Fig. 5
Architectural parameters over 0–20% strain. (A) HE stained axial cross-sections of soleus under (i) 0%, (ii) 5%, (iii) 10%, (iv) 15%, and (v) 20% static strain. (B) Porosity profile over strain. (C) Myofiber cross-sectional area and density changed ...

Tissue porosity (Fig. 5B) at 0% strain, 0.12 ± 0.01, was in agreement with extracellular inulin space (0.12 ± 0.01) found previously in rat soleus [27]. Imprecision in porosity measurements may arise from cross-sections taken perpendicular to the muscle body rather than to the myofibers, which have a 6° pennation angle to the muscle axis. However, discrepancy between sectional cuts and such a small pennation angle and the minor changes it undergoes with muscle stretch would only result in a 0.5% error in porosity that would already be encompassed by the 8 to 11% standard deviation in measurements. Porosity increased with tensile strain by 1.5-fold to a maximum at Lo and fell off thereafter. That this porosity profile correlated with the isometric twitch force-length relationship (r = 0.87) and exactly with the penetration profile over static strain (r = 1) suggests that tissue porosity, which is the architectural correlate of functional state, is a direct determinant of drug transport in contractile tissues.

Whereas average cross-sectional area of myofibers decreased to an asymptotic value, fiber density increased from an asymptotic value with increasing strain (Fig. 5C). Both profiles inflected symmetrically at Lo, indicating the significant correspondence of architectural state with muscle function and pharmacokinetics. Change in porosity was validated by the nonlinear relationship between fiber density and average area, suggesting that porosity, fiber area, and fiber density are distinct parameters that change interrelatedly to affect the transport environment.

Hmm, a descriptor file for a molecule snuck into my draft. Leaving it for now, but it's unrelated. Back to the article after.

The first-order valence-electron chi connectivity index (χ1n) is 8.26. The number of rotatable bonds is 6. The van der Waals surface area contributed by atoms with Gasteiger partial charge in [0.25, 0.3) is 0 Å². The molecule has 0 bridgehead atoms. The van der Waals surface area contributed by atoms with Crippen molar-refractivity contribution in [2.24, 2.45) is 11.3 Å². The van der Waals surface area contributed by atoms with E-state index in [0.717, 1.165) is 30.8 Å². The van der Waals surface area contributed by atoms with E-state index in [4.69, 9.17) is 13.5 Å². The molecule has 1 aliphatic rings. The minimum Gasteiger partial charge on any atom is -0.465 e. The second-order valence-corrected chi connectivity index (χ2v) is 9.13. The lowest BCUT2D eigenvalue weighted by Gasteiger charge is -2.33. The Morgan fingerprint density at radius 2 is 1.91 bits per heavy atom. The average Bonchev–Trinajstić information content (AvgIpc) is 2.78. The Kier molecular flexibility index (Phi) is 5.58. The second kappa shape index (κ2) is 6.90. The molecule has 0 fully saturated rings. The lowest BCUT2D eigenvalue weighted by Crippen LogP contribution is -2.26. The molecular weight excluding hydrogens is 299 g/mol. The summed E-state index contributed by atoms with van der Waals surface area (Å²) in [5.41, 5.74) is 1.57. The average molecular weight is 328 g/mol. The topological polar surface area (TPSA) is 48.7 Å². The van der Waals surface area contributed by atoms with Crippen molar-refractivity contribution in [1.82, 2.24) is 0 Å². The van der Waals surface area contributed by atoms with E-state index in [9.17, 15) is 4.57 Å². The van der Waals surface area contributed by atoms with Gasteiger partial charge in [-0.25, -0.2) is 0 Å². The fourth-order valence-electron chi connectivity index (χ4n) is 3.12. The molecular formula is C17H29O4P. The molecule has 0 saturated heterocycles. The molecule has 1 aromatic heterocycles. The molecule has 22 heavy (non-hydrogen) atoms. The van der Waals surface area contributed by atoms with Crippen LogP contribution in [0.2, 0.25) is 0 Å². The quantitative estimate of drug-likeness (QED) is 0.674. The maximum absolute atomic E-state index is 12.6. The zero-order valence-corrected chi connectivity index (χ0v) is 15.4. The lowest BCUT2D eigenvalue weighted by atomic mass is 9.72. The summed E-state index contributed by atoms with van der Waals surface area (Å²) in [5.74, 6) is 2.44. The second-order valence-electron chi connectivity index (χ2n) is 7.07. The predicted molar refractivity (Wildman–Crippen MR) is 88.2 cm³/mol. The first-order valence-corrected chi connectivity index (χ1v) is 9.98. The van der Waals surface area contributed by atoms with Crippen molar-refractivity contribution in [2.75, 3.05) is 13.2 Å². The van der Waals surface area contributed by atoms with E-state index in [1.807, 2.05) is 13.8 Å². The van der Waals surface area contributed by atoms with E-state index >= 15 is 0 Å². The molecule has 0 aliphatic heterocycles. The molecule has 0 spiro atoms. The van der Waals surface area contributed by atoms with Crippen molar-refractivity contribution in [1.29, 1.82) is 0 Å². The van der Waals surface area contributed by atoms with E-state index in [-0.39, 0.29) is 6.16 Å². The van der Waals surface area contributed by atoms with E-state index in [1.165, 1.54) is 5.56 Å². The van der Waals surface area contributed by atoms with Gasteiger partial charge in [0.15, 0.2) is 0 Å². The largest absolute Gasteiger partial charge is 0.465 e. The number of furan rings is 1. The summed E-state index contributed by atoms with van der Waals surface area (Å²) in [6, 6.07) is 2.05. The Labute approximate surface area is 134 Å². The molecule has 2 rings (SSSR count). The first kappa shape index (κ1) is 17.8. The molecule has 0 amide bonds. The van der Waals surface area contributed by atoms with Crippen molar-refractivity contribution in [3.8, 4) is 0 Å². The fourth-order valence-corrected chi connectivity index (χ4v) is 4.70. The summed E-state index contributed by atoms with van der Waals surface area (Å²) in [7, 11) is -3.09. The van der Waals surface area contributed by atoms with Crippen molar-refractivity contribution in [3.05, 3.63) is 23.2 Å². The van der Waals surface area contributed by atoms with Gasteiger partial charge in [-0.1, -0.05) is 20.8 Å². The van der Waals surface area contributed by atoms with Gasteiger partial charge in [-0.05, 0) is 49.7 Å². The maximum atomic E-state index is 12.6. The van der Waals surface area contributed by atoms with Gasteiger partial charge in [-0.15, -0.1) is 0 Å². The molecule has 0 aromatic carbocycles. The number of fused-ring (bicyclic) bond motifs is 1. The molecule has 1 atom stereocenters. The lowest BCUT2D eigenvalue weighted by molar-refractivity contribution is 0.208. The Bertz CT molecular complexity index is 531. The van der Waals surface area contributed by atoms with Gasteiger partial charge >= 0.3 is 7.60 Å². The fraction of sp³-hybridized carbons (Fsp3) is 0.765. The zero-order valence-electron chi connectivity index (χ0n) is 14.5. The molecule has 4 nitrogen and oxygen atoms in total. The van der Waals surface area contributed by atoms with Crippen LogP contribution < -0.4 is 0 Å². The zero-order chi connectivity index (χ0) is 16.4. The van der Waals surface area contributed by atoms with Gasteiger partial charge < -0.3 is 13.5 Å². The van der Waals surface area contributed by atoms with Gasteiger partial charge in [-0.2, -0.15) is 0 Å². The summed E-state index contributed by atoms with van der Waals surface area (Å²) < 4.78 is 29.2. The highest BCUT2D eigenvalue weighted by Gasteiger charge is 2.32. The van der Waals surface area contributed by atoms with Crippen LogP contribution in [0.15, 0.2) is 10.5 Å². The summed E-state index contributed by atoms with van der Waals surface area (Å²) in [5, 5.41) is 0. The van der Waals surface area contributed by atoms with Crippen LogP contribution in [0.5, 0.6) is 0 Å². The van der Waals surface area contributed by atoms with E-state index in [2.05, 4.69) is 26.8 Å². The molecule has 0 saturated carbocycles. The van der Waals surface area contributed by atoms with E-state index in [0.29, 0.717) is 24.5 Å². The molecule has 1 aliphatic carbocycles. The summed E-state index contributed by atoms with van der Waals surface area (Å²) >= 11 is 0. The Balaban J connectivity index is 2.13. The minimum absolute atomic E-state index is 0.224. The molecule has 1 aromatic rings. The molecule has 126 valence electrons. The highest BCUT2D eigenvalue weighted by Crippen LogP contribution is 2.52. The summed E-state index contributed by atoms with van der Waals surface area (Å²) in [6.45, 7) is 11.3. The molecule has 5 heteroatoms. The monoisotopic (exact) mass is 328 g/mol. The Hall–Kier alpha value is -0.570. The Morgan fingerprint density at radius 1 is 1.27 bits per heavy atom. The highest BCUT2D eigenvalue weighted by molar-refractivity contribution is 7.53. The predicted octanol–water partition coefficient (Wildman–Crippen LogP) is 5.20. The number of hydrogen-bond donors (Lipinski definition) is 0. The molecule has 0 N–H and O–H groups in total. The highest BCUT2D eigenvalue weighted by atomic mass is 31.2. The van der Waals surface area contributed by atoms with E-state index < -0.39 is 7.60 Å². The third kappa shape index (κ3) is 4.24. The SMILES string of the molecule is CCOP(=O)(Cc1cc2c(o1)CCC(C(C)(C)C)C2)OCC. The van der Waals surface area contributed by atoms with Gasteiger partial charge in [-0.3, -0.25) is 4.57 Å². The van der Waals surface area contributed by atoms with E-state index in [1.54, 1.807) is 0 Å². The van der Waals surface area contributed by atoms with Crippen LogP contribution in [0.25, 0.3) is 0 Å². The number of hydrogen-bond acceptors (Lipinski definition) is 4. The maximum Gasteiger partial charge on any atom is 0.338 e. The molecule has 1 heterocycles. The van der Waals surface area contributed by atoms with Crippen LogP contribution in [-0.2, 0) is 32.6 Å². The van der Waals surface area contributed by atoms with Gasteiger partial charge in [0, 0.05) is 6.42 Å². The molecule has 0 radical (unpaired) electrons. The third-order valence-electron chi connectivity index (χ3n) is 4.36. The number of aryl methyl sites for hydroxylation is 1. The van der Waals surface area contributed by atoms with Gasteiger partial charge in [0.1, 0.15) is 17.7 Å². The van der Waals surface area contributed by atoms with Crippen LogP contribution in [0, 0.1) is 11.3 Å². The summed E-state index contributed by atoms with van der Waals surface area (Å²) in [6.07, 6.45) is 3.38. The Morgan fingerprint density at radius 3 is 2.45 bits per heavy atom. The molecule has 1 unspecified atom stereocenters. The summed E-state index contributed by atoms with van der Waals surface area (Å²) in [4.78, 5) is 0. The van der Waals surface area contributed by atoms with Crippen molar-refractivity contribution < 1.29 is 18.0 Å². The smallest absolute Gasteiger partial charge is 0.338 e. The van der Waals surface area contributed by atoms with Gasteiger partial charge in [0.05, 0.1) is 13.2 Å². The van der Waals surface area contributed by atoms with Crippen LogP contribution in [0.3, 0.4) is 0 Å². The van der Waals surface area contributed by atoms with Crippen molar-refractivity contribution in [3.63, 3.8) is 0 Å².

3.3 Numerical Results

Transport under static strain was influenced by the combined effects of porosity and fiber arrangement. Transport through the homogeneous fiber arrangement under 0% and 20% strains was accurately characterized by diffusion perpendicular to the axis of a homogeneous lattice arrangement (Fig. 6A, Isotropic Medium, lower limit of diffusivity) and the relationship, D eff/Dw = 0.58ϕ. Transport through the inhomogeneous fiber arrangement under 5%, 10%, and 15% strains was accurately characterized by diffusion across a lattice arrangement with an enlarged channel aligned in the direction of transport (Medium with Channel) and the relationship, Deff/Dw = 1.044ϕ − 0.0442, which had a slope that approximated the upper limit of diffusivity. Diffusion was greater with the presence of an enlarged channel (Fig. 1E) than across a homogeneous arrangement (Fig. 1B) with uniformly widened interspaces and an equivalent average porosity.